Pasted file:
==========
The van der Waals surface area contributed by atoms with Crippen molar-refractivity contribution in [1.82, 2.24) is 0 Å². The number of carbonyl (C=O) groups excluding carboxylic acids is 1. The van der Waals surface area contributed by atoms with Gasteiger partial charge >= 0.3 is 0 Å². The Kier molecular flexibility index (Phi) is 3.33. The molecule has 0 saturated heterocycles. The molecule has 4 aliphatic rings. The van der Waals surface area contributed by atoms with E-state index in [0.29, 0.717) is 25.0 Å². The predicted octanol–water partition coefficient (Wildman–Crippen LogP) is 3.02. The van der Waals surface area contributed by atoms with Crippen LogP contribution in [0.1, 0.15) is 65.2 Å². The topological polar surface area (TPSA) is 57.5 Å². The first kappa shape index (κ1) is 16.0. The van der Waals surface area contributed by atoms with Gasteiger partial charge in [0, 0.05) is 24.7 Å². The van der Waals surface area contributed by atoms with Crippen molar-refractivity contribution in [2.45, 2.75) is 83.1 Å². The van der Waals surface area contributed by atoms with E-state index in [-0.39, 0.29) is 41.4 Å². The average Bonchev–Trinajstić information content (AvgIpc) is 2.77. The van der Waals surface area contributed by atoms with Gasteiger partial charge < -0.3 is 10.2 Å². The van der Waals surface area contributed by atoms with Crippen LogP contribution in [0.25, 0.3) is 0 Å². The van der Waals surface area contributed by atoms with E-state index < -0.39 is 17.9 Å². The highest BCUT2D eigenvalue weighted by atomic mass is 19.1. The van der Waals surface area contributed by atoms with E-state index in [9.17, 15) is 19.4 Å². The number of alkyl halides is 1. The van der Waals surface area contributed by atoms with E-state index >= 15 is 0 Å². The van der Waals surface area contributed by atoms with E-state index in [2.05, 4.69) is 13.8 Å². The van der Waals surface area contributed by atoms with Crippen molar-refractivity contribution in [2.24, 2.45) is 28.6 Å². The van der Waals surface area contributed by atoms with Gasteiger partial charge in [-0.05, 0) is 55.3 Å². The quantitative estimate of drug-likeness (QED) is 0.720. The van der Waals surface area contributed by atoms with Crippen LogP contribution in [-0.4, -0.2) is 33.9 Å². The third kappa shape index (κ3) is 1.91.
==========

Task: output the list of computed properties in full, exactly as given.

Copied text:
The van der Waals surface area contributed by atoms with Crippen molar-refractivity contribution in [1.82, 2.24) is 0 Å². The number of carbonyl (C=O) groups excluding carboxylic acids is 1. The van der Waals surface area contributed by atoms with Gasteiger partial charge >= 0.3 is 0 Å². The Kier molecular flexibility index (Phi) is 3.33. The molecule has 0 saturated heterocycles. The molecule has 4 aliphatic rings. The van der Waals surface area contributed by atoms with E-state index in [0.29, 0.717) is 25.0 Å². The predicted octanol–water partition coefficient (Wildman–Crippen LogP) is 3.02. The van der Waals surface area contributed by atoms with Crippen LogP contribution in [0.1, 0.15) is 65.2 Å². The topological polar surface area (TPSA) is 57.5 Å². The first kappa shape index (κ1) is 16.0. The van der Waals surface area contributed by atoms with Gasteiger partial charge in [0, 0.05) is 24.7 Å². The van der Waals surface area contributed by atoms with Crippen molar-refractivity contribution in [2.45, 2.75) is 83.1 Å². The van der Waals surface area contributed by atoms with E-state index in [-0.39, 0.29) is 41.4 Å². The average Bonchev–Trinajstić information content (AvgIpc) is 2.77. The van der Waals surface area contributed by atoms with Gasteiger partial charge < -0.3 is 10.2 Å². The van der Waals surface area contributed by atoms with Crippen LogP contribution in [0.25, 0.3) is 0 Å². The van der Waals surface area contributed by atoms with E-state index < -0.39 is 17.9 Å². The highest BCUT2D eigenvalue weighted by atomic mass is 19.1. The van der Waals surface area contributed by atoms with E-state index in [9.17, 15) is 19.4 Å². The number of alkyl halides is 1. The van der Waals surface area contributed by atoms with E-state index >= 15 is 0 Å². The van der Waals surface area contributed by atoms with E-state index in [2.05, 4.69) is 13.8 Å². The van der Waals surface area contributed by atoms with Crippen molar-refractivity contribution in [2.24, 2.45) is 28.6 Å². The van der Waals surface area contributed by atoms with Gasteiger partial charge in [-0.05, 0) is 55.3 Å². The quantitative estimate of drug-likeness (QED) is 0.720. The van der Waals surface area contributed by atoms with Crippen LogP contribution in [-0.4, -0.2) is 33.9 Å². The third kappa shape index (κ3) is 1.91.